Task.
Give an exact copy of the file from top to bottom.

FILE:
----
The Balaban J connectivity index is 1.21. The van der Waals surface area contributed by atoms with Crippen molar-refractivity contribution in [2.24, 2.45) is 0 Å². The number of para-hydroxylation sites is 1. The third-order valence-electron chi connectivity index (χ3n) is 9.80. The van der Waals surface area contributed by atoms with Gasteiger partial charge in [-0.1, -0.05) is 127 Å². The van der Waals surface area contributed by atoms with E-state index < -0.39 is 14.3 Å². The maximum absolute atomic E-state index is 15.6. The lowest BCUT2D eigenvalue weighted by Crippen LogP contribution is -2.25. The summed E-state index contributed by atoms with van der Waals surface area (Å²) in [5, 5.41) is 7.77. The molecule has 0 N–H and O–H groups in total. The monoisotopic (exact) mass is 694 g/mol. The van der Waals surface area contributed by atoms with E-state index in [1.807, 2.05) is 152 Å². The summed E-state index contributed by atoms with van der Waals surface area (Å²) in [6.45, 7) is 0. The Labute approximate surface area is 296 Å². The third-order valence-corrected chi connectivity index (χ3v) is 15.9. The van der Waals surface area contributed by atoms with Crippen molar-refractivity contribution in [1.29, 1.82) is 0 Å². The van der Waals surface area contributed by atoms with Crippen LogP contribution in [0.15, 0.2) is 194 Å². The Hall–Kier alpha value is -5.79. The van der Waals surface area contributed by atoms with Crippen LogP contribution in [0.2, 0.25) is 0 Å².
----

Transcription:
The Balaban J connectivity index is 1.21. The van der Waals surface area contributed by atoms with Crippen molar-refractivity contribution in [2.24, 2.45) is 0 Å². The number of para-hydroxylation sites is 1. The third-order valence-electron chi connectivity index (χ3n) is 9.80. The van der Waals surface area contributed by atoms with Gasteiger partial charge in [-0.1, -0.05) is 127 Å². The van der Waals surface area contributed by atoms with E-state index < -0.39 is 14.3 Å². The maximum absolute atomic E-state index is 15.6. The lowest BCUT2D eigenvalue weighted by Crippen LogP contribution is -2.25. The summed E-state index contributed by atoms with van der Waals surface area (Å²) in [5, 5.41) is 7.77. The molecule has 0 N–H and O–H groups in total. The monoisotopic (exact) mass is 694 g/mol. The van der Waals surface area contributed by atoms with E-state index in [1.807, 2.05) is 152 Å². The summed E-state index contributed by atoms with van der Waals surface area (Å²) in [6.45, 7) is 0. The Labute approximate surface area is 296 Å². The third-order valence-corrected chi connectivity index (χ3v) is 15.9. The van der Waals surface area contributed by atoms with Crippen molar-refractivity contribution in [1.29, 1.82) is 0 Å². The van der Waals surface area contributed by atoms with Crippen LogP contribution in [0.15, 0.2) is 194 Å². The Hall–Kier alpha value is -5.79. The van der Waals surface area contributed by atoms with Crippen LogP contribution in [0.2, 0.25) is 0 Å².